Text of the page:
Today a piece of synchronicity dropped into my inbox, an email from chabad.org. In it was an article entitled “Breaking Walls, The Three Weeks” by Sara Esther Crispe. She spoke about the three weeks of mourning mandated by Jewish law to commemorate the smashing of the ten commandment tablets, the destruction of the first temple in Jerusalem by the Babylonians in 423 BCE and then of the second temple by the Romans in 69 CE.
During this period of three weeks which started on Sunday (17 Tammuz), Jewish people do not hold weddings but carry out traditional mourning practices such as not cutting their hair, not eating meat or drinking wine, not listening to music, not purchasing new clothes or bathing for pleasure, and generally refraining from anything where the sole purpose is enjoyment and pleasure.
What struck me was her mention that in the Qabbalistic work Zohar these three weeks are characterised as the seed for what will become. The Three Weeks (Bein HaMetzarim) begin on 17 Tammuz. The number 17 in gematria is equivalent to ‘tov’, the Hebrew word for ‘good’ although the good is still hidden in darkness. The final day of mourning, the 9 Av (10 August) was prophesied to become the most joyous day of the year. It isn’t yet but it will be as the sages teach that Moshiach (the Messiah) will be born either spiritually or physically on that day.
Now I have no time for talk of Messiahs. But what interested me was this:
Along with the 21 days of mourning, there are 21 days of celebration in the Hebrew calendar: Shabbat (1), Rosh Chodesh (1), Passover (7), Shavuot (1), Rosh Hashanah (2), Yom Kippur (1), Sukkot (7) and Simchat Torah (1) [the counting may seem off as Shabbat and Rosh Chodesh are actually celebrated each week/month respectively, but this is the official way of counting them]. The 21 days of the Three Weeks correspond to a vision the prophet Jeremiah had about the destruction of the temple, where he saw a staff of almond wood and heard G-d’s warning [out of respect for the author of the article, I’m not writing the word G-d in full as is usual amongst Orthodox Jews]. The Talmud says, “The almond takes 21 days from when it blossoms until it ripens. This corresponds to the 21 days between the 17 Tammuz, when the walls of Jerusalem fell, and the ninth of Av, when the Holy Temple was burned.” Rabbi Joseph Rozen (the Gaon of Rogatchov – 1858-1936) wrote that G-d’s warning contained a consolation through the symbol of almonds; almonds start off bitter and become sweet as they develop. This is why the 21 days of Bein HaMetzarim are symbolised by the 21 day ‘staff of almond wood’. Crispe writes, “…not only are we able to negate the bitterness of these days, but we are capable of turning their bitterness to sweetness, of transforming these days of mourning into days of rejoicing and gladness.”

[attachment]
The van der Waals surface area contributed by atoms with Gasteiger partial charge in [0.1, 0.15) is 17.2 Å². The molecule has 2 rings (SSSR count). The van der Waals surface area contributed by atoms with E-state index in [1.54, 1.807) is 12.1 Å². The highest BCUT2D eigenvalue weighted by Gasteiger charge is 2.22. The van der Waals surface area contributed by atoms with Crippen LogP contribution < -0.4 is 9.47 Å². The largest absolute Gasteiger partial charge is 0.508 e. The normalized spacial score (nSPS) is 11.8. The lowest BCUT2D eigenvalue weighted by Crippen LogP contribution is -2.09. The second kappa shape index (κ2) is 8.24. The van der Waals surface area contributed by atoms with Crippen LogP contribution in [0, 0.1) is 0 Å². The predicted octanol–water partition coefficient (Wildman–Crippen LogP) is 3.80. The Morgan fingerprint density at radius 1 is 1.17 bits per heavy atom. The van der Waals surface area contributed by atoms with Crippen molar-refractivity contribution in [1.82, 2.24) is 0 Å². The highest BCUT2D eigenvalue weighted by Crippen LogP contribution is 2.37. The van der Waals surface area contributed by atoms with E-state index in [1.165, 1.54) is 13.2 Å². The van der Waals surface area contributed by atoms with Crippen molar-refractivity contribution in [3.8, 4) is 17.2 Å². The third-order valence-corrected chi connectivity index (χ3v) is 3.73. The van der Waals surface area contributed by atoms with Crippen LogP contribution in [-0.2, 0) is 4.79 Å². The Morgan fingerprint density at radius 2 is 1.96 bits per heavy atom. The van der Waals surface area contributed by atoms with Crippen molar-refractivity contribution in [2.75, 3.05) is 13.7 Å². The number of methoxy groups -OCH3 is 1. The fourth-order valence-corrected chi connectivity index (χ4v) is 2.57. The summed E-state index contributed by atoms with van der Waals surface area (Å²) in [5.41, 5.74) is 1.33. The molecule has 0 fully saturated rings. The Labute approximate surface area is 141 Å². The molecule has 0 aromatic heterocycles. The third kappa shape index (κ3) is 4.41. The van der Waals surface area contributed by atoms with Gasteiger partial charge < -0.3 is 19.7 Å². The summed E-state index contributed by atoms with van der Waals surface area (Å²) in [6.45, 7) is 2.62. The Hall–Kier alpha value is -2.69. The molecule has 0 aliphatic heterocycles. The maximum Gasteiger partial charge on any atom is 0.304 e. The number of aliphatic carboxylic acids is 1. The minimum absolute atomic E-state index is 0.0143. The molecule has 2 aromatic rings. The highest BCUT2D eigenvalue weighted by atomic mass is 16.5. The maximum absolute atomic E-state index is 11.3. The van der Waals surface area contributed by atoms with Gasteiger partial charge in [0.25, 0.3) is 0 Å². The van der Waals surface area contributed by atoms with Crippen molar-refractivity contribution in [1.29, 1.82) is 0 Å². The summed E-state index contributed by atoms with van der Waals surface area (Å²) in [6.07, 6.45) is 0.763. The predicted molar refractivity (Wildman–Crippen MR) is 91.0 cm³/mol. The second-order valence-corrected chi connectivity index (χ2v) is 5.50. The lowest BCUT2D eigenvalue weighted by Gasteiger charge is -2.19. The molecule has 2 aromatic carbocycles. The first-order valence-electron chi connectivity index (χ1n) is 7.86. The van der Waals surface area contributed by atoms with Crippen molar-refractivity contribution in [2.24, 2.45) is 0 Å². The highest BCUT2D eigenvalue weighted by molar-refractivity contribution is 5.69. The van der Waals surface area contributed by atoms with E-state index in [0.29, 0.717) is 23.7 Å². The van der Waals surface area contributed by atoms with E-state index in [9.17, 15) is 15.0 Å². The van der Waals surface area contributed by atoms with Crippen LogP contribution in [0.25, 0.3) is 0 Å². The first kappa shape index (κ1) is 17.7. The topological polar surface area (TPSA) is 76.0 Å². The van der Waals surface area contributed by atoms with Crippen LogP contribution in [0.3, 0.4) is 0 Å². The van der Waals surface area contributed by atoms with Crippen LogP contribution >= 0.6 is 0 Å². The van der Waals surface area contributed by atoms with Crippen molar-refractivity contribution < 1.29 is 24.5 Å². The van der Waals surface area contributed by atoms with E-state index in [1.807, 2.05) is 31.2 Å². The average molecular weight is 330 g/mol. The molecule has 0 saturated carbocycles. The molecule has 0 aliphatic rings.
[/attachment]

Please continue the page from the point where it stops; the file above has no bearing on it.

What better message could I receive after having had such a painful emotional breakthrough with my doctor yesterday the 21 July on what is essentially the first day of Bein HaMetzarim (as days are measured from evening to evening)? The mourning time may be beginning for Orthodox Jews, but I think it is time for me to think of joyous things and to take the almond blossom as a symbol of my own rebirth.
© starofseshat 2008